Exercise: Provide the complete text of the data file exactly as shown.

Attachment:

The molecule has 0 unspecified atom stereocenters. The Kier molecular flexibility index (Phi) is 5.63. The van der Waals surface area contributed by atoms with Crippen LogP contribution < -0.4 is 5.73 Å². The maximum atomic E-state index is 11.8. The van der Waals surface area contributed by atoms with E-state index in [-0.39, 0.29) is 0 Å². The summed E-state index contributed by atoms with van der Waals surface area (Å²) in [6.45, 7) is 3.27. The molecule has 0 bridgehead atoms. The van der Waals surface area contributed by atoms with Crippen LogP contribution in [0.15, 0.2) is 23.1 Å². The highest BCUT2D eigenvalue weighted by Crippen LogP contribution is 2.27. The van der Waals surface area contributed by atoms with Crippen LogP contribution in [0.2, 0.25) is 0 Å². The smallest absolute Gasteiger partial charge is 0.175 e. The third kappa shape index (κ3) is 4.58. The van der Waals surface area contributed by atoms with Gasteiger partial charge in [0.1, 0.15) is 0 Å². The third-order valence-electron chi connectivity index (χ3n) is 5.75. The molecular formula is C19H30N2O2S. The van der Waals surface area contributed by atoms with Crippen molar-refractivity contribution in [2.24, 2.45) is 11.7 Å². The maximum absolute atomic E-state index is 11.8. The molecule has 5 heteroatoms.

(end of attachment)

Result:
The molecule has 0 unspecified atom stereocenters. The Kier molecular flexibility index (Phi) is 5.63. The van der Waals surface area contributed by atoms with Crippen LogP contribution < -0.4 is 5.73 Å². The maximum atomic E-state index is 11.8. The van der Waals surface area contributed by atoms with E-state index in [-0.39, 0.29) is 0 Å². The summed E-state index contributed by atoms with van der Waals surface area (Å²) in [6.45, 7) is 3.27. The molecule has 0 bridgehead atoms. The van der Waals surface area contributed by atoms with Crippen LogP contribution in [0.15, 0.2) is 23.1 Å². The highest BCUT2D eigenvalue weighted by Crippen LogP contribution is 2.27. The van der Waals surface area contributed by atoms with Crippen LogP contribution in [0.2, 0.25) is 0 Å². The smallest absolute Gasteiger partial charge is 0.175 e. The third kappa shape index (κ3) is 4.58. The van der Waals surface area contributed by atoms with Gasteiger partial charge in [0.1, 0.15) is 0 Å². The third-order valence-electron chi connectivity index (χ3n) is 5.75. The molecular formula is C19H30N2O2S. The van der Waals surface area contributed by atoms with Crippen molar-refractivity contribution in [2.24, 2.45) is 11.7 Å². The maximum absolute atomic E-state index is 11.8. The molecule has 5 heteroatoms.